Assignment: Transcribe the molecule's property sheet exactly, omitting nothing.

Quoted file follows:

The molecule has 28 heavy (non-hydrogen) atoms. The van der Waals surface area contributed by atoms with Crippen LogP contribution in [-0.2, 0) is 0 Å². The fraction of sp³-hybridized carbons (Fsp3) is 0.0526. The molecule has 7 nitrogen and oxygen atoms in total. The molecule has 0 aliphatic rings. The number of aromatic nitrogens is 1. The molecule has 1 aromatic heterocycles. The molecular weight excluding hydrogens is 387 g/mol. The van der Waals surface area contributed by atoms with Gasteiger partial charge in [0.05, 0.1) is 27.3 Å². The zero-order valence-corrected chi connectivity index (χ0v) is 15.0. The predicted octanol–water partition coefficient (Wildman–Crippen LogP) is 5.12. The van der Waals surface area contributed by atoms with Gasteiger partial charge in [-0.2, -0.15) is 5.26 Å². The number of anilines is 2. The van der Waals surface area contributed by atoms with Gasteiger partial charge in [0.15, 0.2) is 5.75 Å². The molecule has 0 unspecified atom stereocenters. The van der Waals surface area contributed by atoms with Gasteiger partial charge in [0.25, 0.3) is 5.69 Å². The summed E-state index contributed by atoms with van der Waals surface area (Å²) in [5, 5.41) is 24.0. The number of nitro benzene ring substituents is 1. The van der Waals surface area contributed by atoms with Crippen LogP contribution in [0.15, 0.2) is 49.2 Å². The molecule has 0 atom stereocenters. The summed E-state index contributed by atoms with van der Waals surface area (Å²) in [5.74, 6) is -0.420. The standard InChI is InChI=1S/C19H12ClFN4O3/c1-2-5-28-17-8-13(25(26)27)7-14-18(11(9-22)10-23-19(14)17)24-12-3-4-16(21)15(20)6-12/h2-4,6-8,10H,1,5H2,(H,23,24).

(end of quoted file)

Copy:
The molecule has 28 heavy (non-hydrogen) atoms. The van der Waals surface area contributed by atoms with Crippen LogP contribution in [-0.2, 0) is 0 Å². The fraction of sp³-hybridized carbons (Fsp3) is 0.0526. The molecule has 7 nitrogen and oxygen atoms in total. The molecule has 0 aliphatic rings. The number of aromatic nitrogens is 1. The molecule has 1 aromatic heterocycles. The molecular weight excluding hydrogens is 387 g/mol. The van der Waals surface area contributed by atoms with Gasteiger partial charge in [0.05, 0.1) is 27.3 Å². The zero-order valence-corrected chi connectivity index (χ0v) is 15.0. The predicted octanol–water partition coefficient (Wildman–Crippen LogP) is 5.12. The van der Waals surface area contributed by atoms with Gasteiger partial charge in [-0.2, -0.15) is 5.26 Å². The number of anilines is 2. The van der Waals surface area contributed by atoms with Gasteiger partial charge in [0.15, 0.2) is 5.75 Å². The molecule has 0 unspecified atom stereocenters. The van der Waals surface area contributed by atoms with Gasteiger partial charge in [0.25, 0.3) is 5.69 Å². The summed E-state index contributed by atoms with van der Waals surface area (Å²) in [5, 5.41) is 24.0. The number of nitro benzene ring substituents is 1. The van der Waals surface area contributed by atoms with Crippen LogP contribution in [0.15, 0.2) is 49.2 Å². The molecule has 0 atom stereocenters. The summed E-state index contributed by atoms with van der Waals surface area (Å²) in [5.74, 6) is -0.420. The standard InChI is InChI=1S/C19H12ClFN4O3/c1-2-5-28-17-8-13(25(26)27)7-14-18(11(9-22)10-23-19(14)17)24-12-3-4-16(21)15(20)6-12/h2-4,6-8,10H,1,5H2,(H,23,24).